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'Hohokum' invites players to explore its strange world

Hohokum (PS4)


Released earlier today, Hohokum is undoubtedly the strangest, most lavishly colored game we've played this year. Developed by Honeyslug in collaboration with Richard Hogg, this bizarre title is a Sony exclusive, and is now available for the PlayStation 3, PS4 and PS Vita. Even as a new release, we're already considering this to be one of PSN's gems, but is its unique style enough for Hohokum to survive among the other indie titles, or will its colors begin to run when faced with competition?

Long Mover teams up with others during the game's first area
Image captured by Will Holden, featured game is owned by SCEA

The game begins by immediately placing players into its world without any sort of tutorial or instruction to guide them. In fact, players may not even realize that they are already in control of their character when they enter the first area. We can't remember the last time we started a game without even a single clear objective. This experience, coupled with the game's artistic presentation, gave us an almost nostalgic feeling for when we were incredibly young, just learning how video games worked. Perhaps that sounds a bit too dramatic, but there's no denying that something special happened at the start of Hohokum, causing us to quickly leave our questions regarding our goals or direction behind. This game forces the player to explore its world on their own and invites them to move throughout its space in any way they please as they figure out where they are and where to go next.

Hohokum puts players in control of a serpent-like creature named Long Mover (a reference to The Mighty Boosh). This colorful being smoothly makes its way through the game's gorgeously stylized world, activating various objects by gliding into them. Some of these points may bounce Long Mover around, cause it to speed up or activate like switches, leading the way to new areas to explore. The game seldomly indicates what kind of object you are about to run into, further emphasizing its themes of exploration and experimentation. Long Mover itself controls with the left analogue stick, as per usual. The 'X' button will cause it to speed up, while circle slows it down. The shoulder buttons will have Long Mover slithering from side to side, giving it a speed boost. Using the DualShock 4's touchpad will cause the creature to move more sporadically, its body quivering as it goes. Doing this will also activate the controller's built-in speaker, which sounds almost like a counterpoint to the game's more mellow tones. Long Mover's color also changes depending on which direction it's facing, something that the controller recreates with its lightbar as a nice little added touch.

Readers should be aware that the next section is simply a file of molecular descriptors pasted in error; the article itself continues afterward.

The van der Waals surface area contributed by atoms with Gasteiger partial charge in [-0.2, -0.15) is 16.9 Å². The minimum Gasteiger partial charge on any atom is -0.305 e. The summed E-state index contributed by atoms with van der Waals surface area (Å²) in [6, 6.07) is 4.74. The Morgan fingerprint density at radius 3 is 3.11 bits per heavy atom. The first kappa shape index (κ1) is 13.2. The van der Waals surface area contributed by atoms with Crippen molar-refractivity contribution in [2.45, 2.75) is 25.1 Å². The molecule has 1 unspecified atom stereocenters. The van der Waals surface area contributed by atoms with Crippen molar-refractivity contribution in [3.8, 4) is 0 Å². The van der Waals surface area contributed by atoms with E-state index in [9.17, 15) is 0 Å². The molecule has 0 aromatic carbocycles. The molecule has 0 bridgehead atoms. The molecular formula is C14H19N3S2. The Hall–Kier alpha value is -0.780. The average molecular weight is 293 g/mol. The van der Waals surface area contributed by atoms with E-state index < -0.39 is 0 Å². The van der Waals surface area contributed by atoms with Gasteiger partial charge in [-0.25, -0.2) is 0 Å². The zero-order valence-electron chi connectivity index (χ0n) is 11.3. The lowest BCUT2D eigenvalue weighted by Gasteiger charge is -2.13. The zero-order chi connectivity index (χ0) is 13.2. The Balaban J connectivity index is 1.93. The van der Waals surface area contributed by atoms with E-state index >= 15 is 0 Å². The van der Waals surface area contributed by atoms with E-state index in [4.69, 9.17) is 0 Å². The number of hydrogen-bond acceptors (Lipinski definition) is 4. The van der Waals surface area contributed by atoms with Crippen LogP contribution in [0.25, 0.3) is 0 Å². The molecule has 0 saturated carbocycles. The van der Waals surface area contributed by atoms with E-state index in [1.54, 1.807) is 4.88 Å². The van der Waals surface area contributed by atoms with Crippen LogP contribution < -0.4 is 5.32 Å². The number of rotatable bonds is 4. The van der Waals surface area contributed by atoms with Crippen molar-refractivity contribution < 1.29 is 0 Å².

One of the reasons we found Hohokum so appealing was its relaxed nature. There's no score, no time limits and no constant reminders of what you're supposed to be doing. The only exception appears in the pause menu, where creatures will state how many eyes have been opened (this sounds a bit less ominous once you've played the game). Still, the game isn't completely aimless. Yes, players are allowed to explore the levels and hop from area to area as they please, but there are specific things to examine and puzzles to solve throughout the game. Given the fact that Hohokum never directly tells the player what to do, there may be plenty of instances where the player will be faced with a puzzle and not even realize it. Most of these tasks are pretty simple and intuitive, and never did we feel like the game was forcing us to solve a puzzle as some arbitrary means of progressing.

Gameplay aside, Hohokum's visuals helped to keep us enthralled as we played. The vibrant colors and imaginative worlds that have been crafted within each area made us feel as though we were flying through someone else's imagination. There's a childlike quality to the game's design, which unabashedly conveys the sense of silliness and innocence one would gather from looking through a kid's sketchbook. Complimenting the game's visuals is its music, the ever-changing score rewarding each interaction with its dulcet tones. Figuring out the depth of Hohokum's dynamic soundtrack could be a task in itself and it's easy to get lost in trying to find new ways to alter the compositions.

Regardless of what we thought of Hohokum's gameplay and style, some people may find themselves losing interest rather quickly. While we loved the unique approach to game design, those looking for a concrete story or a more grounded experience will find this title lacking. Others may not be interested in exploring the world's colorful landscapes without a set task to complete or goal to reach (many areas exist simply to move around in and don't necessarily feature any puzzle elements), and could consider this adventure to be an aimless waste of time. Clearly, Hohokum isn't a game for everyone. This is definitely one title that can't be easily recommended through a text review alone, though we can say that if you're looking for a relaxing, surreal and truly unique experience that isn't afraid to step away from some modern gaming conventions, then Hohokum may be perfect for you.


+ Gorgeous graphics and creative artwork

+ Simplistic level design allows for more exploration

+ Plenty of little details to discover


- The game's appeal may be lost on many people

- Objectives and goals usually aren't clear

This review was made possible with a download code provided by SCE of America.

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